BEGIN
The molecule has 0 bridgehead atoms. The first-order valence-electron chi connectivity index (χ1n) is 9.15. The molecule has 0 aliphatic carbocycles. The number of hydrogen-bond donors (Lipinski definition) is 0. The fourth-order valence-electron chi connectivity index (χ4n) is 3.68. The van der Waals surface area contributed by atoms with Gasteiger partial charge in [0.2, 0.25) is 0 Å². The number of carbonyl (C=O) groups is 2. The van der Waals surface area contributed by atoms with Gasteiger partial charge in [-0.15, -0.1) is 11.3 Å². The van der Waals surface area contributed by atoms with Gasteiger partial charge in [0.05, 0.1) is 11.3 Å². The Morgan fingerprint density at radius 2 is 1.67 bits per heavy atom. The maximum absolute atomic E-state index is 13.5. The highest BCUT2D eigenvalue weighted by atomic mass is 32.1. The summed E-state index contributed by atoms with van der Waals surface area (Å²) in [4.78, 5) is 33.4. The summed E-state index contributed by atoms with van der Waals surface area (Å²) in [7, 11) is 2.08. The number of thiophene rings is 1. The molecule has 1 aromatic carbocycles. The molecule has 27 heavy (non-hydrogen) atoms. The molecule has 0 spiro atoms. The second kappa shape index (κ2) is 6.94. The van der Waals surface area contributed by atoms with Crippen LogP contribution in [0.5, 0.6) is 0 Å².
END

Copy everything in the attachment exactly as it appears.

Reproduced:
The molecule has 0 bridgehead atoms. The first-order valence-electron chi connectivity index (χ1n) is 9.15. The molecule has 0 aliphatic carbocycles. The number of hydrogen-bond donors (Lipinski definition) is 0. The fourth-order valence-electron chi connectivity index (χ4n) is 3.68. The van der Waals surface area contributed by atoms with Gasteiger partial charge in [0.2, 0.25) is 0 Å². The number of carbonyl (C=O) groups is 2. The van der Waals surface area contributed by atoms with Gasteiger partial charge in [-0.15, -0.1) is 11.3 Å². The van der Waals surface area contributed by atoms with Gasteiger partial charge in [0.05, 0.1) is 11.3 Å². The Morgan fingerprint density at radius 2 is 1.67 bits per heavy atom. The maximum absolute atomic E-state index is 13.5. The highest BCUT2D eigenvalue weighted by atomic mass is 32.1. The summed E-state index contributed by atoms with van der Waals surface area (Å²) in [4.78, 5) is 33.4. The summed E-state index contributed by atoms with van der Waals surface area (Å²) in [7, 11) is 2.08. The number of thiophene rings is 1. The molecule has 1 aromatic carbocycles. The molecule has 27 heavy (non-hydrogen) atoms. The molecule has 0 spiro atoms. The second kappa shape index (κ2) is 6.94. The van der Waals surface area contributed by atoms with Crippen LogP contribution in [0.5, 0.6) is 0 Å².